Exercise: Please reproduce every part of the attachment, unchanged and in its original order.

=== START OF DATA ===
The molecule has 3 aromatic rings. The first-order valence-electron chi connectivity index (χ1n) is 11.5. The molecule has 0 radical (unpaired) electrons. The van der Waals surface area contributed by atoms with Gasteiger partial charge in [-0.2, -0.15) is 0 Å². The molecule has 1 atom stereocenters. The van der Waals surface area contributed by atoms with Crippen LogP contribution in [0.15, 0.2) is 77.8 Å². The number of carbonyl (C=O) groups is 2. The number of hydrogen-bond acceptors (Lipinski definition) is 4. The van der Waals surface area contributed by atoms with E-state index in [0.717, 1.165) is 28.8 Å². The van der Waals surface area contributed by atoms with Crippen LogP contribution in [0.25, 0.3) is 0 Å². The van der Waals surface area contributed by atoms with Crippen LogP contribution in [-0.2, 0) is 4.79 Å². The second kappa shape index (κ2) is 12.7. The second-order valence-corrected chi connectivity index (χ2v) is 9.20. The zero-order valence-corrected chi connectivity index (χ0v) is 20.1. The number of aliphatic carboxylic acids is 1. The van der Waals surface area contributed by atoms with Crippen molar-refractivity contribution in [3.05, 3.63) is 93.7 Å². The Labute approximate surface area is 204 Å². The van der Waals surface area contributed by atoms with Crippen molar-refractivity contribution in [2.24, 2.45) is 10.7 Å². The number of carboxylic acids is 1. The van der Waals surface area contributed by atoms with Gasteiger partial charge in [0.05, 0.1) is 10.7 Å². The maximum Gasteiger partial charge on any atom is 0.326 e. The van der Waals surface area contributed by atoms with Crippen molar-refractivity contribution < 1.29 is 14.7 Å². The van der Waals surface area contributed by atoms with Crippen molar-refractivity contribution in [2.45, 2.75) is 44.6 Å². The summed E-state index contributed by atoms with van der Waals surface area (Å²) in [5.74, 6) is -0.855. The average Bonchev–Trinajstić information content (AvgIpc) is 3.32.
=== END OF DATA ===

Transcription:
The molecule has 3 aromatic rings. The first-order valence-electron chi connectivity index (χ1n) is 11.5. The molecule has 0 radical (unpaired) electrons. The van der Waals surface area contributed by atoms with Gasteiger partial charge in [-0.2, -0.15) is 0 Å². The molecule has 1 atom stereocenters. The van der Waals surface area contributed by atoms with Crippen LogP contribution in [0.15, 0.2) is 77.8 Å². The number of carbonyl (C=O) groups is 2. The number of hydrogen-bond acceptors (Lipinski definition) is 4. The van der Waals surface area contributed by atoms with E-state index in [0.717, 1.165) is 28.8 Å². The van der Waals surface area contributed by atoms with Crippen LogP contribution in [0.25, 0.3) is 0 Å². The van der Waals surface area contributed by atoms with Crippen LogP contribution in [-0.2, 0) is 4.79 Å². The second kappa shape index (κ2) is 12.7. The second-order valence-corrected chi connectivity index (χ2v) is 9.20. The zero-order valence-corrected chi connectivity index (χ0v) is 20.1. The number of aliphatic carboxylic acids is 1. The van der Waals surface area contributed by atoms with Crippen molar-refractivity contribution in [3.05, 3.63) is 93.7 Å². The Labute approximate surface area is 204 Å². The van der Waals surface area contributed by atoms with Crippen molar-refractivity contribution in [2.24, 2.45) is 10.7 Å². The number of carboxylic acids is 1. The van der Waals surface area contributed by atoms with Gasteiger partial charge in [0.05, 0.1) is 10.7 Å². The maximum Gasteiger partial charge on any atom is 0.326 e. The van der Waals surface area contributed by atoms with Crippen molar-refractivity contribution < 1.29 is 14.7 Å². The van der Waals surface area contributed by atoms with Crippen molar-refractivity contribution in [2.45, 2.75) is 44.6 Å². The summed E-state index contributed by atoms with van der Waals surface area (Å²) in [5.74, 6) is -0.855. The average Bonchev–Trinajstić information content (AvgIpc) is 3.32.